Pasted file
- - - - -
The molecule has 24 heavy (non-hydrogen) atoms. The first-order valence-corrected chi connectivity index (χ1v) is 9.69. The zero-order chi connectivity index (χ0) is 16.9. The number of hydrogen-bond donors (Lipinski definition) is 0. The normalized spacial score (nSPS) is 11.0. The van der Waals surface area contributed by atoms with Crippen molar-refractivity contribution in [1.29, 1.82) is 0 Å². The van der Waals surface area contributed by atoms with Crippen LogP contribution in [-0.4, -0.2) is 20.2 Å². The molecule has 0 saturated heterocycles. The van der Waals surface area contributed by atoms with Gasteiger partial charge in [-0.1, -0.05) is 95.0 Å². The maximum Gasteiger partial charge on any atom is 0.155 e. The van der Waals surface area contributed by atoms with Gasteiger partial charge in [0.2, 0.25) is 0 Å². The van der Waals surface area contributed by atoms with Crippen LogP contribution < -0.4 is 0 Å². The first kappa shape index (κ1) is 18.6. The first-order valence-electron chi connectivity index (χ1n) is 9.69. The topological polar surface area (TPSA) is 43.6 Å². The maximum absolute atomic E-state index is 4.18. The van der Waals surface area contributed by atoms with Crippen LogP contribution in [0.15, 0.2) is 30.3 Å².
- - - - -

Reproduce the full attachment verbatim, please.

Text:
The molecule has 24 heavy (non-hydrogen) atoms. The first-order valence-corrected chi connectivity index (χ1v) is 9.69. The zero-order chi connectivity index (χ0) is 16.9. The number of hydrogen-bond donors (Lipinski definition) is 0. The normalized spacial score (nSPS) is 11.0. The van der Waals surface area contributed by atoms with Crippen molar-refractivity contribution in [1.29, 1.82) is 0 Å². The van der Waals surface area contributed by atoms with Crippen LogP contribution in [-0.4, -0.2) is 20.2 Å². The molecule has 0 saturated heterocycles. The van der Waals surface area contributed by atoms with Gasteiger partial charge in [-0.1, -0.05) is 95.0 Å². The maximum Gasteiger partial charge on any atom is 0.155 e. The van der Waals surface area contributed by atoms with Gasteiger partial charge in [0.2, 0.25) is 0 Å². The van der Waals surface area contributed by atoms with Crippen LogP contribution < -0.4 is 0 Å². The first kappa shape index (κ1) is 18.6. The first-order valence-electron chi connectivity index (χ1n) is 9.69. The topological polar surface area (TPSA) is 43.6 Å². The maximum absolute atomic E-state index is 4.18. The van der Waals surface area contributed by atoms with Crippen LogP contribution in [0.15, 0.2) is 30.3 Å².